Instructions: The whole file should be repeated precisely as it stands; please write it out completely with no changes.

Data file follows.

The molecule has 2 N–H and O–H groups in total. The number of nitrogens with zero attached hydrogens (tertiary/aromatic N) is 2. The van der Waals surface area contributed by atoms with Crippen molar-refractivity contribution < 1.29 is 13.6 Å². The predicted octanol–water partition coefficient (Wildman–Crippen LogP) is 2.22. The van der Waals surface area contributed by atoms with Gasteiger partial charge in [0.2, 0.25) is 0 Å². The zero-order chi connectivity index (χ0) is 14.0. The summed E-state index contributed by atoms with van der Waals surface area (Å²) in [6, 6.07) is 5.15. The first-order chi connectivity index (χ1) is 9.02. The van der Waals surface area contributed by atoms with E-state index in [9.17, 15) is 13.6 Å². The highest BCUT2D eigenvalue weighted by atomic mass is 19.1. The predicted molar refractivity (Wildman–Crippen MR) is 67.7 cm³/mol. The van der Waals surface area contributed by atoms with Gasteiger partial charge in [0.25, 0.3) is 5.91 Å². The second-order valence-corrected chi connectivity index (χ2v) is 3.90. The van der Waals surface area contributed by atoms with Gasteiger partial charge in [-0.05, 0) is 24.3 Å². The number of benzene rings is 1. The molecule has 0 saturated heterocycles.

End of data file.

The molecule has 2 N–H and O–H groups in total. The number of nitrogens with zero attached hydrogens (tertiary/aromatic N) is 2. The van der Waals surface area contributed by atoms with Crippen molar-refractivity contribution < 1.29 is 13.6 Å². The predicted octanol–water partition coefficient (Wildman–Crippen LogP) is 2.22. The van der Waals surface area contributed by atoms with Gasteiger partial charge in [0.2, 0.25) is 0 Å². The zero-order chi connectivity index (χ0) is 14.0. The summed E-state index contributed by atoms with van der Waals surface area (Å²) in [6, 6.07) is 5.15. The first-order chi connectivity index (χ1) is 9.02. The van der Waals surface area contributed by atoms with E-state index in [9.17, 15) is 13.6 Å². The highest BCUT2D eigenvalue weighted by atomic mass is 19.1. The predicted molar refractivity (Wildman–Crippen MR) is 67.7 cm³/mol. The van der Waals surface area contributed by atoms with Gasteiger partial charge in [0.25, 0.3) is 5.91 Å². The second-order valence-corrected chi connectivity index (χ2v) is 3.90. The van der Waals surface area contributed by atoms with Gasteiger partial charge in [-0.05, 0) is 24.3 Å². The number of benzene rings is 1. The molecule has 0 saturated heterocycles.